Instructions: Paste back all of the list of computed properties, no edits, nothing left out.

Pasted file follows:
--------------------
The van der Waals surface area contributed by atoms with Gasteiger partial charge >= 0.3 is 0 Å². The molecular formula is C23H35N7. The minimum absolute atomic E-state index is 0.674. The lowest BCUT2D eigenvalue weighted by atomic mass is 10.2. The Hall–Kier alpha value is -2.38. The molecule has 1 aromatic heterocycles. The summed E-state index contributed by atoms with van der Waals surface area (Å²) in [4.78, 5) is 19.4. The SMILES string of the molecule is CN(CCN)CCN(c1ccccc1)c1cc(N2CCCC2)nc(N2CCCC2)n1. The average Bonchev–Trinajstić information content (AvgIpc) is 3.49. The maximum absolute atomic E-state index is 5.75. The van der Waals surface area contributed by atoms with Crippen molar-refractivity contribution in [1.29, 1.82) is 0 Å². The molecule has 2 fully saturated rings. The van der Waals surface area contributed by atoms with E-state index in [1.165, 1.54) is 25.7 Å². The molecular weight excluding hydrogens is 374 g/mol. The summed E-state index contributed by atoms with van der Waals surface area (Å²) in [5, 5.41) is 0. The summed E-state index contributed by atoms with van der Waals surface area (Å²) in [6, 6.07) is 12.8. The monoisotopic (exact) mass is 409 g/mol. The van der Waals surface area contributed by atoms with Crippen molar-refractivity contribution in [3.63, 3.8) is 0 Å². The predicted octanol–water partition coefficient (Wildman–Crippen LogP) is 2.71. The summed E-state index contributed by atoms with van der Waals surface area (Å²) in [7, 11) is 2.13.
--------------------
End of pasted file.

The van der Waals surface area contributed by atoms with Gasteiger partial charge >= 0.3 is 0 Å². The molecular formula is C23H35N7. The minimum absolute atomic E-state index is 0.674. The lowest BCUT2D eigenvalue weighted by atomic mass is 10.2. The Hall–Kier alpha value is -2.38. The molecule has 1 aromatic heterocycles. The summed E-state index contributed by atoms with van der Waals surface area (Å²) in [4.78, 5) is 19.4. The SMILES string of the molecule is CN(CCN)CCN(c1ccccc1)c1cc(N2CCCC2)nc(N2CCCC2)n1. The average Bonchev–Trinajstić information content (AvgIpc) is 3.49. The maximum absolute atomic E-state index is 5.75. The van der Waals surface area contributed by atoms with Crippen molar-refractivity contribution in [1.29, 1.82) is 0 Å². The molecule has 2 fully saturated rings. The van der Waals surface area contributed by atoms with E-state index in [1.165, 1.54) is 25.7 Å². The molecular weight excluding hydrogens is 374 g/mol. The summed E-state index contributed by atoms with van der Waals surface area (Å²) in [5, 5.41) is 0. The summed E-state index contributed by atoms with van der Waals surface area (Å²) in [6, 6.07) is 12.8. The monoisotopic (exact) mass is 409 g/mol. The van der Waals surface area contributed by atoms with Crippen molar-refractivity contribution in [3.63, 3.8) is 0 Å². The predicted octanol–water partition coefficient (Wildman–Crippen LogP) is 2.71. The summed E-state index contributed by atoms with van der Waals surface area (Å²) in [7, 11) is 2.13.